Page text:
Saturday, May 28, 2011

BDB Exploration

Since I began cave diving, I have had the drive to explore. I did most of my training at the typical caves; Ginnie, and Peacock. While these are beautiful caves, they left something to be desired. In the last 10 years I have seen these caves get beat to hell, I hate the high prices and crowds this has led me elsewhere.

I have enjoyed spending my time in the canoe, the woods and in the swamp, poking into holes, looking for going cave. It seemed that everything I found had already been dove. I would spool out 100’ of line and then there, buried in the silt was old, broken, stained twisted line. These remnants of the former explores were depressing, and yet neat to find out who laid the line and when.

There was one man in particular that seemed to have been everywhere; Brett Hemphill. I contacted him several months back looking for info on a cave I had found with old line in it. We got to talking and we had similar diving interests. I’m not sure how it happened but a few weeks later I was hiking through the swamp looking for new cave with Brett; a modern cave diving ledged. I’m not going to lie, I was intimidated and honored!

About 3 weeks ago we returned to one site we had dove previously. I wanted a second crack at a tiny bedding plane that had thwarted me on my first attempt. I laid about 15’ more line in this crappy bedding plane and could push no further. I came up from the dive disappointed. Minutes after surfacing from the dive Brett popped out of the woods with a giant grin on his face, “You’ll never believe what I found!”  Just one crappy hike through the swamp and there it was a beautiful pool of clear blue water!

It was dubbed BDB, Back Door Blue.

I had the privilege to free dive this cave, I made it about 20’ down and there was an upstream and a downstream. It was getting late so we decided to save hauling tanks for the next trip.

Brett returned that next week with a single recon bottle and laid 80’ upstream and 200’ downstream. It goes!

Yesterday we returned, I was the first to dive. I dove with a webbing harness and 2- LP45’s side mount., so I was very low profile.  I got to the end of Brett’s line upstream, looked at the bedding plane restriction, and thought, “ You have got to be kidding me?!” It was low and appeared hopeless. I tied off my reel and analyzed the restriction. I thought, what the hell, I’m here might as well try.

I got into the plane and it wasn’t as bad as I thought. I rolled a few rocks out of the way, trashed the vis, and did some chest to back grinding for about 30’. I laid still for a few minutes waiting for the vis to improve. Looking ahead appeared hopeless, it was an even lower bedding plane with a solid coat of black organic silt.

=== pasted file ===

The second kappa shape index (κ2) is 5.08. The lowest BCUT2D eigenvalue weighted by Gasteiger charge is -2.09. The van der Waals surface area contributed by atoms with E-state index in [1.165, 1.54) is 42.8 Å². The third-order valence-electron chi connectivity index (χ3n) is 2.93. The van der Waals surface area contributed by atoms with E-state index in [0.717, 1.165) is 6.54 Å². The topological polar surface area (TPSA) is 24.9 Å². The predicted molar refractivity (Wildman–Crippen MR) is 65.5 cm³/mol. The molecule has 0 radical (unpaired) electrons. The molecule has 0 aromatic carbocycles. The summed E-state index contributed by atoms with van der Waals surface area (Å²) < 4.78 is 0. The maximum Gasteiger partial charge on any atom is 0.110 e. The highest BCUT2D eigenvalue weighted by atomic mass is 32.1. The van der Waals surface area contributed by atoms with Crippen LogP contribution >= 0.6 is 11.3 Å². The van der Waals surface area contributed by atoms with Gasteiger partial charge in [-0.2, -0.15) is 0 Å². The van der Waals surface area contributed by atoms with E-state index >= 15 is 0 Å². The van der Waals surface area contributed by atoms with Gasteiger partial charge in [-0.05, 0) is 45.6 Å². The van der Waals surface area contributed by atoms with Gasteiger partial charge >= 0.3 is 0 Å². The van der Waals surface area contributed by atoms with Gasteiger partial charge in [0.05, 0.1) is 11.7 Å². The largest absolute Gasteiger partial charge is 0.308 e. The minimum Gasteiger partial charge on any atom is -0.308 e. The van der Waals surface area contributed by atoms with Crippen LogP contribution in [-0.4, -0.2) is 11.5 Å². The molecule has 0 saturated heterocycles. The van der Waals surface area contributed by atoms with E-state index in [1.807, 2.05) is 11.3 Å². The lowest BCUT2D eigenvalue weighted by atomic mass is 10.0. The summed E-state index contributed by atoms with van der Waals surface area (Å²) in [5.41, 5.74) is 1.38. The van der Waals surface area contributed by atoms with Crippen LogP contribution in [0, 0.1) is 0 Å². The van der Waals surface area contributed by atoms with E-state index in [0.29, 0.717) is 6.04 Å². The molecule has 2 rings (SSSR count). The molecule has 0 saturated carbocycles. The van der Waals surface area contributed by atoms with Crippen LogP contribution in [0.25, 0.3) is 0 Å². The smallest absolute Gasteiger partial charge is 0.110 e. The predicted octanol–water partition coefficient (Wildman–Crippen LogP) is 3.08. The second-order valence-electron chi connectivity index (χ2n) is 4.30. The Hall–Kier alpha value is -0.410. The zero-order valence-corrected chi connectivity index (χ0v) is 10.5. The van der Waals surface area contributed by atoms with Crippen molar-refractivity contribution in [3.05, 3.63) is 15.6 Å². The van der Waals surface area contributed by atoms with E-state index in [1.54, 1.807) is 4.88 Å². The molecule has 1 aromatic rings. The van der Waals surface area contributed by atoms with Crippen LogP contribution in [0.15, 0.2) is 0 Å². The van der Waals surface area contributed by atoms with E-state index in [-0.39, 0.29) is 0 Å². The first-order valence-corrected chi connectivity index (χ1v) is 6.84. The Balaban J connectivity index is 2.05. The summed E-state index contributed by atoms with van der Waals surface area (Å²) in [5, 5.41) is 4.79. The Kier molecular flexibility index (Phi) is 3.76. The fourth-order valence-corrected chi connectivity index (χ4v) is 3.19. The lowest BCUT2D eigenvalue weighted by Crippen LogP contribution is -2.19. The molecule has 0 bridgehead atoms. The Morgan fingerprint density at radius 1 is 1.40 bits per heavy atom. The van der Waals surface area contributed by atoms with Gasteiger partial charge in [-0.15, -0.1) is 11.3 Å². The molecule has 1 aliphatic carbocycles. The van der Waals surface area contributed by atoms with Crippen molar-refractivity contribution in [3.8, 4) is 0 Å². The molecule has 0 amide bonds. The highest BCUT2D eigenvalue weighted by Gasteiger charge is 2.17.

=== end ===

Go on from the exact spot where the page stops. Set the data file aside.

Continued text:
Where does the flow come from? I pushed a few feet further and the left wall took a 90 degree left hand turn. I cocked my head to the left and blackness. “Woohoo!” there is cave! I squirmed foreword to a point to check my gas. I had nearly hit thirds in one tank already.

I swam forward analyzing the cave, it was beautiful. It was small passage, maybe 4’ high and 6’ wide, it had a diamond shape and a thin layer of grey silt coated everything. After a few hundred feet I came to a little breakdown room, the limestone was white and full of sea biscuits. After jogging around the breakdown the cave continues through a duck under.

Eventually I hit straight passage, the vis was excellent and my light could not reach the end. I swam watching walls without tank dings fly by, and the line pouring off the reel. It felt great.

All too soon gas was running short. I had small tanks, diving solo in virgin cave, with a major restriction behind me. I did not want to push it. I found a big column to tie the line off. I turned the dive.

It is the hardest thing to turn the dive with line on the reel, and unseen going cave in front, but it was necessary.
The trip out was easier than expected.  When I surface after ~45 minutes I had a crap eating grin on my face. I wish I showed my excitement better. I would have loved to have screamed, sang,  danced, streaked, anything.

All I did was smile, I was ecstatic. It was an awesome little dive.

After discussing the  details and drawing a map; Brett decide he wanted a crack at BDB. We spent some time and knotted some more line, just in case….
I brought an extra set of LP98’s, Brett grabbed these and his armadillo harness. I thought quietly to myself, “that could be cozy,” but he has done more tight diving than me.

We took the long way back to the spring ( Stupid GPS) and he geared up and dropped in.
I entertained myself on the surface, ridge walking, taking pics, and listening to the swamp come alive at sunset.

After about 1:15 and a long conversation with an owl, bubbles cracked the surface.
Had he spooled out 1500’ of line? Did it go deep?